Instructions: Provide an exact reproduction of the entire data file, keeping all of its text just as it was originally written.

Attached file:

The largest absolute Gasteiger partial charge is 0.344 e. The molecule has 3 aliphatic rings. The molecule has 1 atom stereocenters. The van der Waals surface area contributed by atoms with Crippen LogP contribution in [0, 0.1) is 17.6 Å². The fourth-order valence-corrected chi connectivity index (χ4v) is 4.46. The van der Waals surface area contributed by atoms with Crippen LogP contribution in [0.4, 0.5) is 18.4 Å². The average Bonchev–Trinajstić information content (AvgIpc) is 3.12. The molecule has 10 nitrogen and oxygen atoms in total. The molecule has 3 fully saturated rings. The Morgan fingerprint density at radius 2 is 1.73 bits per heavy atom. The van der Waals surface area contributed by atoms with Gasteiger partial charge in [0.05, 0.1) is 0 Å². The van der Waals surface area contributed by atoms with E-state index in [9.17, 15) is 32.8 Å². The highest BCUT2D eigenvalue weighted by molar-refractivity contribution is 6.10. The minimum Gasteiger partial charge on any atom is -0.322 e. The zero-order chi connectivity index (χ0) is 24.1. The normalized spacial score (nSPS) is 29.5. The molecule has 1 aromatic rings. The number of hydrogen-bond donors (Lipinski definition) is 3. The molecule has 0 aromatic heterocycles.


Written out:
The largest absolute Gasteiger partial charge is 0.344 e. The molecule has 3 aliphatic rings. The molecule has 1 atom stereocenters. The van der Waals surface area contributed by atoms with Crippen LogP contribution in [0, 0.1) is 17.6 Å². The fourth-order valence-corrected chi connectivity index (χ4v) is 4.46. The van der Waals surface area contributed by atoms with Crippen LogP contribution in [0.4, 0.5) is 18.4 Å². The average Bonchev–Trinajstić information content (AvgIpc) is 3.12. The molecule has 10 nitrogen and oxygen atoms in total. The molecule has 3 fully saturated rings. The Morgan fingerprint density at radius 2 is 1.73 bits per heavy atom. The van der Waals surface area contributed by atoms with Gasteiger partial charge in [0.05, 0.1) is 0 Å². The van der Waals surface area contributed by atoms with E-state index in [9.17, 15) is 32.8 Å². The highest BCUT2D eigenvalue weighted by molar-refractivity contribution is 6.10. The minimum Gasteiger partial charge on any atom is -0.322 e. The zero-order chi connectivity index (χ0) is 24.1. The normalized spacial score (nSPS) is 29.5. The molecule has 1 aromatic rings. The number of hydrogen-bond donors (Lipinski definition) is 3. The molecule has 0 aromatic heterocycles.